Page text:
In a criminal trial, does videotaping a witness's testimony outside the presence of the defendant violate the right of confrontation?


Cooper contends the procedure employed in videotaping the victim's testimony outside his presence violated his right *354 of confrontation because he was denied eye-to-eye contact with the witness. We disagree.

The Sixth Amendment of the United States Constitution provides that "[i]n all criminal prosecutions, the accused shall enjoy the right ... to be confronted with the witnesses against him ..." Similarly, S.C. Const. art. I, § 14, guarantees the criminal defendant this right. In addition, S.C. Code Ann. § 17-23-60 (1985) provides:

Every person shall, at his trial, be allowed to be heard by counsel, may defend himself and shall have a right to produce witnesses and proofs in his favor and to meet the witnesses produced against him face to face. [Emphasis supplied].

The Confrontation Clause "(1) insures that the witness will give his statements under oath thus impressing him with the seriousness of the matter and guarding against the lie by the possibility of a penalty for perjury; (2) forces the witness to submit to cross-examination, the `greatest legal engine ever invented for the discovery of truth'; (3) permits the jury that is to decide the defendant's fate to observe the demeanor of the witness making his statement, thus aiding the jury in assessing his credibility." Lee v. Illinois, 476 U.S. ___, ___, 106 S. Ct. 2056, 2062, 90 L.Ed. (2d) 514, 526 (1986), quoting California v. Green, 399 U.S. 149, 158, 90 S. Ct. 1930, 1935, 26 L.Ed. (2d) 489, 497 (1970).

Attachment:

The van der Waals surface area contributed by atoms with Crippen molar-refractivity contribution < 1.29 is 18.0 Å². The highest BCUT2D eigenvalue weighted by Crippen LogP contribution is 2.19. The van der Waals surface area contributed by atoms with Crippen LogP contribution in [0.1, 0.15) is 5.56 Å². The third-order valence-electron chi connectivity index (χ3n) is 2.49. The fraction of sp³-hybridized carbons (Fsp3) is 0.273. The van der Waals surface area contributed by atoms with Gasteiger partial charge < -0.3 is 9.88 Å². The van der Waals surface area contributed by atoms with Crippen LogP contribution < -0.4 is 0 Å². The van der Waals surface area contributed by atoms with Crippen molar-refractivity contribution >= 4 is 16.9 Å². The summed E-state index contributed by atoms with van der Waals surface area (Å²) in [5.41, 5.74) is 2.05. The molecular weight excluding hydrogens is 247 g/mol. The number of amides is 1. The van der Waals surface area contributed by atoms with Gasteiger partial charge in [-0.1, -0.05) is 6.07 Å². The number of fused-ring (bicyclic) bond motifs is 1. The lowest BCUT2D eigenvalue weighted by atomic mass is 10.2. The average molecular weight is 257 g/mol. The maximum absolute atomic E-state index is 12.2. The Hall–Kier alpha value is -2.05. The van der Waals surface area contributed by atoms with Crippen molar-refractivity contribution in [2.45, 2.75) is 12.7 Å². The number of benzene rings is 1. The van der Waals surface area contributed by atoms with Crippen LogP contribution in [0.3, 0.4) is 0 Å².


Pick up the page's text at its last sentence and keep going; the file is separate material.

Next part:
"The main and essential purpose of confrontation is to secure for the opponent the opportunity of cross-examination. The opponent demands confrontation, not for the idle purpose of gazing upon the witness, or of being gazed upon by him, but for the purpose of cross-examination, which cannot be had except by the direct and personal putting of questions and obtaining immediate answers." Davis v. Alaska, 415 U.S. 308, 315-316, 94 S. Ct. 1105, 1110, 39 L.Ed. (2d) 347, 353 (1974) [emphasis omitted], quoting 5 J. Wigmore, Evidence § 1395, at 123 (3rd ed. 1970). See also Douglas v. Alabama, 380 U.S. 415, 85 S. Ct. 1074, 13 L.Ed. (2d) 934 (1965).